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Housing markets and the financial crisis of 2007-2009: lessons for the future

  • John V. Duca
  • John Muellbauer
  • Anthony Murphy

An unsustainable weakening of credit standards induced a US mortgage and housing bubble whose consumption impact was amplified by innovations altering the collateral role of housing. In countries with more stable credit standards, any overshooting of construction and house prices owed more to traditional housing supply and demand factors. Housing collateral effects on consumption varied, depending on the liquidity of housing wealth. Lessons include recognizing the importance of financial innovation, regulation, housing policies, and global financial imbalances for fueling credit, construction, house price and consumption cycles that vary across countries.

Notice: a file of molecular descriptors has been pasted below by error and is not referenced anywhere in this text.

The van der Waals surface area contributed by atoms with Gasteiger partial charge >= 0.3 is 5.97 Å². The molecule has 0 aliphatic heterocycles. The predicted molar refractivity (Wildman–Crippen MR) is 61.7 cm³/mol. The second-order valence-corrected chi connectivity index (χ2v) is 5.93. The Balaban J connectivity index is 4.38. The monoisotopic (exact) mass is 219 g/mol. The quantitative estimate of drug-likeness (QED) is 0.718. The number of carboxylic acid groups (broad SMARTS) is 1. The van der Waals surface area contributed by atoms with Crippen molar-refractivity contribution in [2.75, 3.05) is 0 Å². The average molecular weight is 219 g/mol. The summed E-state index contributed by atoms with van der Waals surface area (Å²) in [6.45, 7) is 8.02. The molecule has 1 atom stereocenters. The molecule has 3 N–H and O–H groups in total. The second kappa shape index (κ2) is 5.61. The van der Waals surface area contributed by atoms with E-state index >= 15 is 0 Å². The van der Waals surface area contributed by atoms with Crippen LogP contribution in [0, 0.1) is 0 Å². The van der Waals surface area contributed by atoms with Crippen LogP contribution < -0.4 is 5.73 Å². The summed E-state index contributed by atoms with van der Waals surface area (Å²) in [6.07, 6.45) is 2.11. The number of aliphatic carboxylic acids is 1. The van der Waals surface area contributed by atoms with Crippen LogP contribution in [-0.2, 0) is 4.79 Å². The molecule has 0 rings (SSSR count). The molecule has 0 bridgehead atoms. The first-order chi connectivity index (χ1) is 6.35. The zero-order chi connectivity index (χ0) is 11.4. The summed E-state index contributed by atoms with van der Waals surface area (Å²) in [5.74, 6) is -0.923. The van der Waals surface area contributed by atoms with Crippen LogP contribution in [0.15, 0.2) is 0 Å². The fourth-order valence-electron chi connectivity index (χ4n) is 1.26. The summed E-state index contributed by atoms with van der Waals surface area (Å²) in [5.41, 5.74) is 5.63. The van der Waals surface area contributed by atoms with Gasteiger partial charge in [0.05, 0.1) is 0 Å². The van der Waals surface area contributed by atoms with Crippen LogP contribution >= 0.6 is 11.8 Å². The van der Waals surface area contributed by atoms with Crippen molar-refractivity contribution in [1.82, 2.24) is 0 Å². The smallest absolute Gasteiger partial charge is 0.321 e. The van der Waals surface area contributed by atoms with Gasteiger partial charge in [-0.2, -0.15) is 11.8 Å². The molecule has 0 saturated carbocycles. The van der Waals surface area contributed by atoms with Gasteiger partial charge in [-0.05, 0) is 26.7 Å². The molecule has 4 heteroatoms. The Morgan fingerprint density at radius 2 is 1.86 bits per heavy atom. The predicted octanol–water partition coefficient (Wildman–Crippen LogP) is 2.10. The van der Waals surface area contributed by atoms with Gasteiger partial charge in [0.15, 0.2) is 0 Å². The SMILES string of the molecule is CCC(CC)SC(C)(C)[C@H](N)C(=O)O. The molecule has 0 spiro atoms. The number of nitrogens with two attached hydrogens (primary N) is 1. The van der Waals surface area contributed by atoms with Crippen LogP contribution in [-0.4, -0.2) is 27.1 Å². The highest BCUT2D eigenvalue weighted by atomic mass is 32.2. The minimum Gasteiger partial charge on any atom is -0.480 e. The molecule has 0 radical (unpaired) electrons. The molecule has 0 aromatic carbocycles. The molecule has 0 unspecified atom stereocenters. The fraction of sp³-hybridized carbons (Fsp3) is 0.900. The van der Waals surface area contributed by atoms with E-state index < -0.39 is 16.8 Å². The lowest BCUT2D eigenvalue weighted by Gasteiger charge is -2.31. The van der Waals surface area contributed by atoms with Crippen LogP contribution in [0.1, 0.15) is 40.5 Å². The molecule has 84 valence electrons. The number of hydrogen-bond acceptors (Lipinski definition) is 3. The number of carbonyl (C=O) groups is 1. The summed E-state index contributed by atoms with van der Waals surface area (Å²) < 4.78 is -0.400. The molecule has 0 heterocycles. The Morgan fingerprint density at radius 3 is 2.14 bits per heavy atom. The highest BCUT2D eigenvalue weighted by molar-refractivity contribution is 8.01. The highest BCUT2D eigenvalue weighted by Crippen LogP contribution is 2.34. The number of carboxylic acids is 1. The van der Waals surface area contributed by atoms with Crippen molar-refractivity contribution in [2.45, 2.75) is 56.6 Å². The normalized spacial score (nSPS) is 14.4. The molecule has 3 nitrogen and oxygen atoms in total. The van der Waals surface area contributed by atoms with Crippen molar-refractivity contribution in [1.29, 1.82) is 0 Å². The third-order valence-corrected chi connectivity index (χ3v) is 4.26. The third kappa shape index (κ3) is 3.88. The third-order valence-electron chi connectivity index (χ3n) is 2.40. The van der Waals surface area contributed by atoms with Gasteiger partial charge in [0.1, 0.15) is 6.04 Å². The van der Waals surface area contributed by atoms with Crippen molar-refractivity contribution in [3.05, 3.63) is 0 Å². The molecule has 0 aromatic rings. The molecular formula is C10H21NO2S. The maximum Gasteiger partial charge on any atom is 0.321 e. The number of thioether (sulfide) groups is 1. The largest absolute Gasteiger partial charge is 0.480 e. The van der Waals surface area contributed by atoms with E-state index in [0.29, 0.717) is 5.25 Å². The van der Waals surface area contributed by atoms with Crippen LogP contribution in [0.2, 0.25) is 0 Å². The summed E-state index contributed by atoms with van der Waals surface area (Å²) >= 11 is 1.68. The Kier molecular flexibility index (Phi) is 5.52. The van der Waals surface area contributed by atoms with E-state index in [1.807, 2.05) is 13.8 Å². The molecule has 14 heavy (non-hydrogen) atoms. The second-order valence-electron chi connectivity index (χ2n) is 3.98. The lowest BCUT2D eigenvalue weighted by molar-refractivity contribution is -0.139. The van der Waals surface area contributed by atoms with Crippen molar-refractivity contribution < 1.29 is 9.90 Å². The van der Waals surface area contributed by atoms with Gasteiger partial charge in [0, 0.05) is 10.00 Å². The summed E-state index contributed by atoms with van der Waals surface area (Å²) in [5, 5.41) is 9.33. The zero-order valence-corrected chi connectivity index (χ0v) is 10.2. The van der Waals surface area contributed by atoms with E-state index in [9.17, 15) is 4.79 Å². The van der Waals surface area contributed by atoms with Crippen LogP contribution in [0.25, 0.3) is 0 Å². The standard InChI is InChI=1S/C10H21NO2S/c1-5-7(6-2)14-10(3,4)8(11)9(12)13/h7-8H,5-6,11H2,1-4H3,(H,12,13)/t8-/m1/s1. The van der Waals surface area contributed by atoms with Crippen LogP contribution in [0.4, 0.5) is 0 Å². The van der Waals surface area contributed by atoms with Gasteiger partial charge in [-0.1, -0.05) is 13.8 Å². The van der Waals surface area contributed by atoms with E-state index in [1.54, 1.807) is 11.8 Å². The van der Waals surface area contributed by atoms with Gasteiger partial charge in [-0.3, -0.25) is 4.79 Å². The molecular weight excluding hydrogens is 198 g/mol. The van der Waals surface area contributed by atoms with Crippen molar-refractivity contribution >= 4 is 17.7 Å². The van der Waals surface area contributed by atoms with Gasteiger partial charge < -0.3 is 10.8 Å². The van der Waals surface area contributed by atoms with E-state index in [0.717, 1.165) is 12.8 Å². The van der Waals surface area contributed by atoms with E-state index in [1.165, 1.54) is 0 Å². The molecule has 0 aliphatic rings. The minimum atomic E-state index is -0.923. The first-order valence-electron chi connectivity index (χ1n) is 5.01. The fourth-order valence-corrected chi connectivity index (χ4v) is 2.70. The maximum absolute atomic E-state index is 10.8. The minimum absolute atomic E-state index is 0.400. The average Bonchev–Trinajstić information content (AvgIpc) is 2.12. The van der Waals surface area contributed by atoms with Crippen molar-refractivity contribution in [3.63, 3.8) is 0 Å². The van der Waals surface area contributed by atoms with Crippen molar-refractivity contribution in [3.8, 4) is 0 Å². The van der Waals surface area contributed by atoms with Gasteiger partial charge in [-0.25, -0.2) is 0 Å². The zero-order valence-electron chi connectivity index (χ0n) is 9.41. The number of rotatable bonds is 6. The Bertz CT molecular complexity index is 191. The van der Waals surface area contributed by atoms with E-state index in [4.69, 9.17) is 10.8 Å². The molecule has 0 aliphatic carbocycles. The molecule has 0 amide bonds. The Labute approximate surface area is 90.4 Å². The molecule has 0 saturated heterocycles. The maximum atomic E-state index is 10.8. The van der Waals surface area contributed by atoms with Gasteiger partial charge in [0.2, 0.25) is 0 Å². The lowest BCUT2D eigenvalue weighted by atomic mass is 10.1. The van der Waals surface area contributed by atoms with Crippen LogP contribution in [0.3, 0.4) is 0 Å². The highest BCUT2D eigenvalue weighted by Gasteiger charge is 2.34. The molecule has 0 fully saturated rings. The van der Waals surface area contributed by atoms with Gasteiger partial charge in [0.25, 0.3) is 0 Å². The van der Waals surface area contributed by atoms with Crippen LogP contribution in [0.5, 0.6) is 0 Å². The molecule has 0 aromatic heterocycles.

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Paper provided by London School of Economics and Political Science, LSE Library in its series LSE Research Online Documents on Economics with number 33613.

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Length: 58 pages
Date of creation: Apr 2010
Date of revision:
Handle: RePEc:ehl:lserod:33613
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